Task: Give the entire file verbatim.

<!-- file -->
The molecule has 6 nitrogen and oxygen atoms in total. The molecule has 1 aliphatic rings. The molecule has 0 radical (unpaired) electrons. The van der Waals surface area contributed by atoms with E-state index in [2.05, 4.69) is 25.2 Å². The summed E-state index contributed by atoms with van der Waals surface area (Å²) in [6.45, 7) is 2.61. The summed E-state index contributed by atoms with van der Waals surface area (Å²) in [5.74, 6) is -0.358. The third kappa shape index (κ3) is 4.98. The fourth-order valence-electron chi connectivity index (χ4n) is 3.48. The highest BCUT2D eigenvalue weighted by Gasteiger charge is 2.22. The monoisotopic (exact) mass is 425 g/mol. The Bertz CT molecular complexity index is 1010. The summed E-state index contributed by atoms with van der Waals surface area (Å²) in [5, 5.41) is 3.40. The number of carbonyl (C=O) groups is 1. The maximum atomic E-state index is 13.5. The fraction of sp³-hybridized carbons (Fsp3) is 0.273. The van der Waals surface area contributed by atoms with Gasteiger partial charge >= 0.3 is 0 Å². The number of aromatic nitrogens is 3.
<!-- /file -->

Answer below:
The molecule has 6 nitrogen and oxygen atoms in total. The molecule has 1 aliphatic rings. The molecule has 0 radical (unpaired) electrons. The van der Waals surface area contributed by atoms with E-state index in [2.05, 4.69) is 25.2 Å². The summed E-state index contributed by atoms with van der Waals surface area (Å²) in [6.45, 7) is 2.61. The summed E-state index contributed by atoms with van der Waals surface area (Å²) in [5.74, 6) is -0.358. The third kappa shape index (κ3) is 4.98. The fourth-order valence-electron chi connectivity index (χ4n) is 3.48. The highest BCUT2D eigenvalue weighted by Gasteiger charge is 2.22. The monoisotopic (exact) mass is 425 g/mol. The Bertz CT molecular complexity index is 1010. The summed E-state index contributed by atoms with van der Waals surface area (Å²) in [5, 5.41) is 3.40. The number of carbonyl (C=O) groups is 1. The maximum atomic E-state index is 13.5. The fraction of sp³-hybridized carbons (Fsp3) is 0.273. The van der Waals surface area contributed by atoms with Gasteiger partial charge >= 0.3 is 0 Å². The number of aromatic nitrogens is 3.